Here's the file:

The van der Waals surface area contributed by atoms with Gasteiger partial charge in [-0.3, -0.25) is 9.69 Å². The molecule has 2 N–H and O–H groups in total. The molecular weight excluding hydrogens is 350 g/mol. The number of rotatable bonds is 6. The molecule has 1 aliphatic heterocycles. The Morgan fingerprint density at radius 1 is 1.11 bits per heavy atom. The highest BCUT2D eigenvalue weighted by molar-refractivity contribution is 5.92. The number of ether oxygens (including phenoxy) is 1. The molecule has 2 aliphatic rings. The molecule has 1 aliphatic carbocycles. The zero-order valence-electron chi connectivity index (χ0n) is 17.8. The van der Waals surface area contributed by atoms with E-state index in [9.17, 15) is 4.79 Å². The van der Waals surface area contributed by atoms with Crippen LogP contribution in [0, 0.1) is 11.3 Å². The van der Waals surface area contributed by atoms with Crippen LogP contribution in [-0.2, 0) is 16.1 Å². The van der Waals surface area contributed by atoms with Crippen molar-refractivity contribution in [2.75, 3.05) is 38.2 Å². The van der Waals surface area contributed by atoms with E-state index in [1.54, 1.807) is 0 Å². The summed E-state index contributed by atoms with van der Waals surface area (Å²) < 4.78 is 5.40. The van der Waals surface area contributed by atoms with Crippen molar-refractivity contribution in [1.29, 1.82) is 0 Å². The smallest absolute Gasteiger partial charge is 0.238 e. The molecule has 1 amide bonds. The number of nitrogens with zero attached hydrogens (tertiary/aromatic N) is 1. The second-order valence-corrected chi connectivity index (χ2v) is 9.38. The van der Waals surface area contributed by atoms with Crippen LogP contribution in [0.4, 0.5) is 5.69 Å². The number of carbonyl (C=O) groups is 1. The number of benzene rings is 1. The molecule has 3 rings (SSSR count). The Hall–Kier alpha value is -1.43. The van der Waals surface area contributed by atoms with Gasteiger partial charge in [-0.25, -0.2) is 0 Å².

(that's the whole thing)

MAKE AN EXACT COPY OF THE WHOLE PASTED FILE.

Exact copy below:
The van der Waals surface area contributed by atoms with Gasteiger partial charge in [-0.3, -0.25) is 9.69 Å². The molecule has 2 N–H and O–H groups in total. The molecular weight excluding hydrogens is 350 g/mol. The number of rotatable bonds is 6. The molecule has 1 aliphatic heterocycles. The Morgan fingerprint density at radius 1 is 1.11 bits per heavy atom. The highest BCUT2D eigenvalue weighted by molar-refractivity contribution is 5.92. The number of ether oxygens (including phenoxy) is 1. The molecule has 2 aliphatic rings. The molecule has 1 aliphatic carbocycles. The zero-order valence-electron chi connectivity index (χ0n) is 17.8. The van der Waals surface area contributed by atoms with E-state index in [9.17, 15) is 4.79 Å². The van der Waals surface area contributed by atoms with Crippen LogP contribution in [0, 0.1) is 11.3 Å². The van der Waals surface area contributed by atoms with Crippen LogP contribution in [-0.2, 0) is 16.1 Å². The van der Waals surface area contributed by atoms with Crippen molar-refractivity contribution in [2.75, 3.05) is 38.2 Å². The van der Waals surface area contributed by atoms with E-state index in [1.54, 1.807) is 0 Å². The summed E-state index contributed by atoms with van der Waals surface area (Å²) < 4.78 is 5.40. The van der Waals surface area contributed by atoms with Crippen molar-refractivity contribution in [1.29, 1.82) is 0 Å². The smallest absolute Gasteiger partial charge is 0.238 e. The molecule has 1 amide bonds. The number of nitrogens with zero attached hydrogens (tertiary/aromatic N) is 1. The second-order valence-corrected chi connectivity index (χ2v) is 9.38. The van der Waals surface area contributed by atoms with Crippen LogP contribution in [0.4, 0.5) is 5.69 Å². The number of carbonyl (C=O) groups is 1. The number of benzene rings is 1. The molecule has 3 rings (SSSR count). The Hall–Kier alpha value is -1.43. The van der Waals surface area contributed by atoms with Gasteiger partial charge in [-0.25, -0.2) is 0 Å².